Osteomyelitis is a bone infection, which can occur in practically any bone in
the body. Bacteria usually cause the infection, but fungi can occasionally have
the same effect. Osteomyelitis is rare in the U.S. and it affects children more
The disease takes several forms, depending on the way the infection traveled
to the bone and the type of bone infected. Infections can reach the bone via
open fractures or surgery on fractures, from body tissues next to the bone, from
artificial joints, and from ulcers in the foot. People who inject street drugs
and patients who receive kidney dialysis are particularly vulnerable to
Signs and Symptoms
The symptoms of osteomyelitis include the following.
Intense pain and a sensation of heat at the site of the affected
Small areas of tenderness and swelling
Persistent back pain that is not relieved by rest, heat, or pain
Abscesses containing pus in tissue surrounding the painful
Fever, in some cases
What Causes It?
Several different types of bacteria or fungi can infect bones, often after a
fracture or other injury, or as the result of a joint replacement. The infection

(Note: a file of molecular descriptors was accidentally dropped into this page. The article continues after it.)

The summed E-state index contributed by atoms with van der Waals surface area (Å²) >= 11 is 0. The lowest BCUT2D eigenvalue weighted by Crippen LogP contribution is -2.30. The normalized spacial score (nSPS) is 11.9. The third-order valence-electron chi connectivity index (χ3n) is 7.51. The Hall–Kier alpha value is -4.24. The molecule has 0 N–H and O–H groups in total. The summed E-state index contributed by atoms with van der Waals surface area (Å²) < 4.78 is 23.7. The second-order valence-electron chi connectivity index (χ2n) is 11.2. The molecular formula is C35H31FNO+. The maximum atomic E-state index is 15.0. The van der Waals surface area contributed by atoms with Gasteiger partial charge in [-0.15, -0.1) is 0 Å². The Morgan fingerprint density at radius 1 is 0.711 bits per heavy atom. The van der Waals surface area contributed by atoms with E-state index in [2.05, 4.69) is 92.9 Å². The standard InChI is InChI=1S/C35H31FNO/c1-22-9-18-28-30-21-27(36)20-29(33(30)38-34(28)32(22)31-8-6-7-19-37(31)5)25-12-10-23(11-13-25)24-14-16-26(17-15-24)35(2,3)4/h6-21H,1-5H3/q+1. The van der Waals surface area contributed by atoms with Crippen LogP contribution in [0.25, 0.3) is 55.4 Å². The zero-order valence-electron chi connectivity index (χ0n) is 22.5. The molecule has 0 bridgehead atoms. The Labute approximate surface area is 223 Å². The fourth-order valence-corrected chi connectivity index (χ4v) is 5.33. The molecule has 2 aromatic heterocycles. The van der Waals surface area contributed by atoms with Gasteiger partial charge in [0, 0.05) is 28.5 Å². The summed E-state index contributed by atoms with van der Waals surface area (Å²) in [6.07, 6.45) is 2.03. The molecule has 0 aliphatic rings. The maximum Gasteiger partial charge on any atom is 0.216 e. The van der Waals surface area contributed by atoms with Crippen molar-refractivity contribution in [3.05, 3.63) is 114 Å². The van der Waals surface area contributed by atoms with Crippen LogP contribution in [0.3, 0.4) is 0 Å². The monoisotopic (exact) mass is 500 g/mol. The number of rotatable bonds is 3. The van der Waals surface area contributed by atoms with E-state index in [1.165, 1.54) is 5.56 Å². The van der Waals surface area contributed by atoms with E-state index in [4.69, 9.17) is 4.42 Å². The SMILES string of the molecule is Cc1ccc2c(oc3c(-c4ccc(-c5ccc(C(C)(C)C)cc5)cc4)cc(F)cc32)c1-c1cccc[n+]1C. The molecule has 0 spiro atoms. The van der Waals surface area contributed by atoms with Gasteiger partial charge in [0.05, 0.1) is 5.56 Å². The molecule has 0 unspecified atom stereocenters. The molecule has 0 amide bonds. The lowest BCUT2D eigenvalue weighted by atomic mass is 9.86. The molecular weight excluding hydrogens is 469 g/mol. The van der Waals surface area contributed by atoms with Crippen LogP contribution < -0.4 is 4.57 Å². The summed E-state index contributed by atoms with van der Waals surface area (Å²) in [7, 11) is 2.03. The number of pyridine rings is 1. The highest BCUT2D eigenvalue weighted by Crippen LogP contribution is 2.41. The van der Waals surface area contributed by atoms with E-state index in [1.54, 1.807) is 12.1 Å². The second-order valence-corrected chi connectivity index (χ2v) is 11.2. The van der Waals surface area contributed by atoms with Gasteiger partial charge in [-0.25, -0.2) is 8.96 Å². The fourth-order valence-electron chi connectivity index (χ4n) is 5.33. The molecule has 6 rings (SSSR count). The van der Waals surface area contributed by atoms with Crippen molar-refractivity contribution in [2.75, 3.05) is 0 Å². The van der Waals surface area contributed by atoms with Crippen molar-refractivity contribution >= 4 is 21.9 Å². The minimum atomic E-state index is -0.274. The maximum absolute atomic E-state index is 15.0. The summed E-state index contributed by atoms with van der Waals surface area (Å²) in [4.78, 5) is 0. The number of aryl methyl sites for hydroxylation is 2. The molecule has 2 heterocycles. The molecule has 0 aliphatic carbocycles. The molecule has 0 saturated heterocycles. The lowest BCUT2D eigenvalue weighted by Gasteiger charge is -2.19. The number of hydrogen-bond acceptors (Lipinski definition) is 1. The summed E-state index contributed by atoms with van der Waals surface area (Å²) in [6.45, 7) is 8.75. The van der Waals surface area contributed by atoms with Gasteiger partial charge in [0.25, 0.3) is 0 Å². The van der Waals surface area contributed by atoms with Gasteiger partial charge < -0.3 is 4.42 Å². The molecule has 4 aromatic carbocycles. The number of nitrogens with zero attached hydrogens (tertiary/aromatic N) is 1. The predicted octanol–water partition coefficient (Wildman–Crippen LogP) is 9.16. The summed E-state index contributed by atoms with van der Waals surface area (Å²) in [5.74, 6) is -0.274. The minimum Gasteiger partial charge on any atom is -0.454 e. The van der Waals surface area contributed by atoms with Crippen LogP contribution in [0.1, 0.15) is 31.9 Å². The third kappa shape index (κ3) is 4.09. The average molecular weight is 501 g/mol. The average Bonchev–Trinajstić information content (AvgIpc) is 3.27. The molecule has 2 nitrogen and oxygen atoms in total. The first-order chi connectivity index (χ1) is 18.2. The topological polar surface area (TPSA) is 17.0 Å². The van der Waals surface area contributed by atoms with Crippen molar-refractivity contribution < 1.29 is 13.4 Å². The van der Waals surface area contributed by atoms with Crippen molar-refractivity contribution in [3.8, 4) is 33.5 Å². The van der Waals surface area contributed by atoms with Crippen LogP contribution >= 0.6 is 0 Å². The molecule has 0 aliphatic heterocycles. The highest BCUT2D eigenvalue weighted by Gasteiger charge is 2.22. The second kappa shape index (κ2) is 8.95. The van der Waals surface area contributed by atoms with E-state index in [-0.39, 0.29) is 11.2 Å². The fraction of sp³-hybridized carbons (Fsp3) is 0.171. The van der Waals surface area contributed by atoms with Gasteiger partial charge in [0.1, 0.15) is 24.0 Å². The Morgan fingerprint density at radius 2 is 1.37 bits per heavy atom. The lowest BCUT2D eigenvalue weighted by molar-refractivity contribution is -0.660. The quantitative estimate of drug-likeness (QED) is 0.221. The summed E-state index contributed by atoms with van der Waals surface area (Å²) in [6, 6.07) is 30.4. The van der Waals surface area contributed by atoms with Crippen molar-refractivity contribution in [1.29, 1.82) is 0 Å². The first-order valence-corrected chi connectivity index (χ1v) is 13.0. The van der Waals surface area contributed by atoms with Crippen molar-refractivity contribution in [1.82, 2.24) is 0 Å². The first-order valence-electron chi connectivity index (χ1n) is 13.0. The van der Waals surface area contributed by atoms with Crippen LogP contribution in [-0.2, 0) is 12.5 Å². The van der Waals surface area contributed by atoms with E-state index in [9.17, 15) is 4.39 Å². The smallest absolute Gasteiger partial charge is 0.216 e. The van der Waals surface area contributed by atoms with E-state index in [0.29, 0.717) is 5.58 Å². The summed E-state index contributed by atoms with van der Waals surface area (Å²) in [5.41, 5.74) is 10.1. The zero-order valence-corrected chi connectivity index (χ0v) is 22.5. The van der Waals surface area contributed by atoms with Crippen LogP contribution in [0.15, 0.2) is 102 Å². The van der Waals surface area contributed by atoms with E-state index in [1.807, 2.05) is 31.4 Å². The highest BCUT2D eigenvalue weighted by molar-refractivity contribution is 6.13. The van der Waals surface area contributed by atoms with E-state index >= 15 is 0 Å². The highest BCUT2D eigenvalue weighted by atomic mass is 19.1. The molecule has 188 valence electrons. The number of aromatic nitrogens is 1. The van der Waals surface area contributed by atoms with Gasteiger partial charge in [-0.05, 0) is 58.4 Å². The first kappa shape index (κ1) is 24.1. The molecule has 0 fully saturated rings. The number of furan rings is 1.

can also spread beyond the bone, creating abscesses in muscles and other tissues
outside the bone.
What to Expect at Your Provider's Office
After you describe your symptoms, your health care provider will feel your
skin above the affected bone, to check for tenderness. He or she will take blood
samples to check for osteomyelitis and the type of bacterium or fungus
responsible. Your provider may also want to sample the bone itself. This will
involve inserting a needle through the skin and into the bone, and snipping off
a small piece of the bone for testing. Your provider may also want you to have a
bone scan, which uses a mildly radioactive compound to highlight infected areas